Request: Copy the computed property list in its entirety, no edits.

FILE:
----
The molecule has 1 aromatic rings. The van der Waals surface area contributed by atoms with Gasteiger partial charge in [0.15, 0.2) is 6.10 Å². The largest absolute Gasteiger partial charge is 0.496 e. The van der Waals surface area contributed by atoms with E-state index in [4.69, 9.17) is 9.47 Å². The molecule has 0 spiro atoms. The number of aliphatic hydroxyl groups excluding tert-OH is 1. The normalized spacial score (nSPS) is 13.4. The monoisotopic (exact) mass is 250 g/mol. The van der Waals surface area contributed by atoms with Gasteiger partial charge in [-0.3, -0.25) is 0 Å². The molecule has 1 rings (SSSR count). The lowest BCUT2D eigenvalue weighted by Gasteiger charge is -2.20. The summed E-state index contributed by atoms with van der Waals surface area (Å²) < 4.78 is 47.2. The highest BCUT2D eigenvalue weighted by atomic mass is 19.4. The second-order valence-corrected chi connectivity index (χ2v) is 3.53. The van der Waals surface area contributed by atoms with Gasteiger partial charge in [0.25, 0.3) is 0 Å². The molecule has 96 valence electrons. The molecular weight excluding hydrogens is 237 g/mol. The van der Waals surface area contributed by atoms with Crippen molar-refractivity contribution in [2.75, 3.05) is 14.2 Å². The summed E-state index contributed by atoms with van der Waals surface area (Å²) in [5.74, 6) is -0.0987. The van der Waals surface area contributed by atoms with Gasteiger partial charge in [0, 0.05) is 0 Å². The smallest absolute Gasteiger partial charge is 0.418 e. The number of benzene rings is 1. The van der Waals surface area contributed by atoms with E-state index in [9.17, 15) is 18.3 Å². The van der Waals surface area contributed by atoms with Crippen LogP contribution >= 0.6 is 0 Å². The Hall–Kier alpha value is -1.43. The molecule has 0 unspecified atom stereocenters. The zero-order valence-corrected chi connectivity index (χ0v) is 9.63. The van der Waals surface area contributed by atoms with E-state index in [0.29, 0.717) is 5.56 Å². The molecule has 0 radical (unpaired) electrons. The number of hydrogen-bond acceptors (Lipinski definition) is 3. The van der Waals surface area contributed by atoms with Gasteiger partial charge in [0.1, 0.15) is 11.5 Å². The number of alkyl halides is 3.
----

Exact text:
The molecule has 1 aromatic rings. The van der Waals surface area contributed by atoms with Gasteiger partial charge in [0.15, 0.2) is 6.10 Å². The largest absolute Gasteiger partial charge is 0.496 e. The van der Waals surface area contributed by atoms with E-state index in [4.69, 9.17) is 9.47 Å². The molecule has 0 spiro atoms. The number of aliphatic hydroxyl groups excluding tert-OH is 1. The normalized spacial score (nSPS) is 13.4. The monoisotopic (exact) mass is 250 g/mol. The van der Waals surface area contributed by atoms with Gasteiger partial charge in [-0.3, -0.25) is 0 Å². The molecule has 1 rings (SSSR count). The lowest BCUT2D eigenvalue weighted by Gasteiger charge is -2.20. The summed E-state index contributed by atoms with van der Waals surface area (Å²) < 4.78 is 47.2. The highest BCUT2D eigenvalue weighted by atomic mass is 19.4. The second-order valence-corrected chi connectivity index (χ2v) is 3.53. The van der Waals surface area contributed by atoms with Gasteiger partial charge in [0.25, 0.3) is 0 Å². The molecule has 96 valence electrons. The molecular weight excluding hydrogens is 237 g/mol. The van der Waals surface area contributed by atoms with Crippen molar-refractivity contribution in [2.75, 3.05) is 14.2 Å². The summed E-state index contributed by atoms with van der Waals surface area (Å²) in [5.74, 6) is -0.0987. The van der Waals surface area contributed by atoms with Gasteiger partial charge in [0, 0.05) is 0 Å². The smallest absolute Gasteiger partial charge is 0.418 e. The number of benzene rings is 1. The van der Waals surface area contributed by atoms with E-state index in [9.17, 15) is 18.3 Å². The van der Waals surface area contributed by atoms with Crippen LogP contribution >= 0.6 is 0 Å². The Hall–Kier alpha value is -1.43. The molecule has 0 unspecified atom stereocenters. The zero-order valence-corrected chi connectivity index (χ0v) is 9.63. The van der Waals surface area contributed by atoms with E-state index in [0.29, 0.717) is 5.56 Å². The molecule has 0 radical (unpaired) electrons. The number of hydrogen-bond acceptors (Lipinski definition) is 3. The van der Waals surface area contributed by atoms with Gasteiger partial charge in [0.1, 0.15) is 11.5 Å². The number of alkyl halides is 3.